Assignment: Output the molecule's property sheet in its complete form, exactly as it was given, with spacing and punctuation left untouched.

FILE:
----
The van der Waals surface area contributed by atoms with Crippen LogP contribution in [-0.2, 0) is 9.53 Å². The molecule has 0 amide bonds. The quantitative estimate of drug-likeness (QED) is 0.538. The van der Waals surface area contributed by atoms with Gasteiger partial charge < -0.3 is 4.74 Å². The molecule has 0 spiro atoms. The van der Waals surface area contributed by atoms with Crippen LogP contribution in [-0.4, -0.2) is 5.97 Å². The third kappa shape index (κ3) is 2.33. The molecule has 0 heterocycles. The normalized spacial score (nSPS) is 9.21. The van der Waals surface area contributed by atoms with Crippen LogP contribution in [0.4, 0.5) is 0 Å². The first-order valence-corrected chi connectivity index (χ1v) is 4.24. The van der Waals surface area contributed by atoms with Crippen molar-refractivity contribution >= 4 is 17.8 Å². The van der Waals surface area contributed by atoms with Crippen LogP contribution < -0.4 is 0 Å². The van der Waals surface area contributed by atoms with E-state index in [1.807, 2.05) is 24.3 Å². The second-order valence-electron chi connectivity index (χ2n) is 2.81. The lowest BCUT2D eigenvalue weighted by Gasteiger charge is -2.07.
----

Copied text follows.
The van der Waals surface area contributed by atoms with Crippen LogP contribution in [-0.2, 0) is 9.53 Å². The molecule has 0 amide bonds. The quantitative estimate of drug-likeness (QED) is 0.538. The van der Waals surface area contributed by atoms with Gasteiger partial charge < -0.3 is 4.74 Å². The molecule has 0 spiro atoms. The van der Waals surface area contributed by atoms with Crippen LogP contribution in [-0.4, -0.2) is 5.97 Å². The third kappa shape index (κ3) is 2.33. The molecule has 0 heterocycles. The normalized spacial score (nSPS) is 9.21. The van der Waals surface area contributed by atoms with Crippen LogP contribution in [0.4, 0.5) is 0 Å². The first-order valence-corrected chi connectivity index (χ1v) is 4.24. The van der Waals surface area contributed by atoms with Crippen molar-refractivity contribution >= 4 is 17.8 Å². The van der Waals surface area contributed by atoms with Crippen LogP contribution < -0.4 is 0 Å². The van der Waals surface area contributed by atoms with E-state index in [1.807, 2.05) is 24.3 Å². The second-order valence-electron chi connectivity index (χ2n) is 2.81. The lowest BCUT2D eigenvalue weighted by Gasteiger charge is -2.07.